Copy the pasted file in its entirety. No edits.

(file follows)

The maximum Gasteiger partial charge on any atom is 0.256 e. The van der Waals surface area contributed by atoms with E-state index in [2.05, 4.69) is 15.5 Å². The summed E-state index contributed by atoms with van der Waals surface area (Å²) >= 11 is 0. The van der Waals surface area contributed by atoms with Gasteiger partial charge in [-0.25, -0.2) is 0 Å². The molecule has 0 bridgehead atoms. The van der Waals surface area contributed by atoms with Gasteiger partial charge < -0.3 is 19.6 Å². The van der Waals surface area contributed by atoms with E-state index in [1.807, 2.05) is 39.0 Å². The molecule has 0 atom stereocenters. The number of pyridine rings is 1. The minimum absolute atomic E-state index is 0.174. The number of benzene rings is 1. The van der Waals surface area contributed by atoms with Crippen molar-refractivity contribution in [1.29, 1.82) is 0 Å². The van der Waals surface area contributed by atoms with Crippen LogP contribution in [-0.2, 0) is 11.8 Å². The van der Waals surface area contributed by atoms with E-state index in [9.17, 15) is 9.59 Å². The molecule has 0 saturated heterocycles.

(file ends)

The maximum Gasteiger partial charge on any atom is 0.256 e. The van der Waals surface area contributed by atoms with E-state index in [2.05, 4.69) is 15.5 Å². The summed E-state index contributed by atoms with van der Waals surface area (Å²) >= 11 is 0. The van der Waals surface area contributed by atoms with Gasteiger partial charge in [-0.25, -0.2) is 0 Å². The molecule has 0 bridgehead atoms. The van der Waals surface area contributed by atoms with Gasteiger partial charge < -0.3 is 19.6 Å². The van der Waals surface area contributed by atoms with E-state index in [1.807, 2.05) is 39.0 Å². The molecule has 0 atom stereocenters. The number of pyridine rings is 1. The minimum absolute atomic E-state index is 0.174. The number of benzene rings is 1. The van der Waals surface area contributed by atoms with Crippen molar-refractivity contribution in [1.29, 1.82) is 0 Å². The van der Waals surface area contributed by atoms with Crippen LogP contribution in [-0.2, 0) is 11.8 Å². The van der Waals surface area contributed by atoms with E-state index in [9.17, 15) is 9.59 Å². The molecule has 0 saturated heterocycles.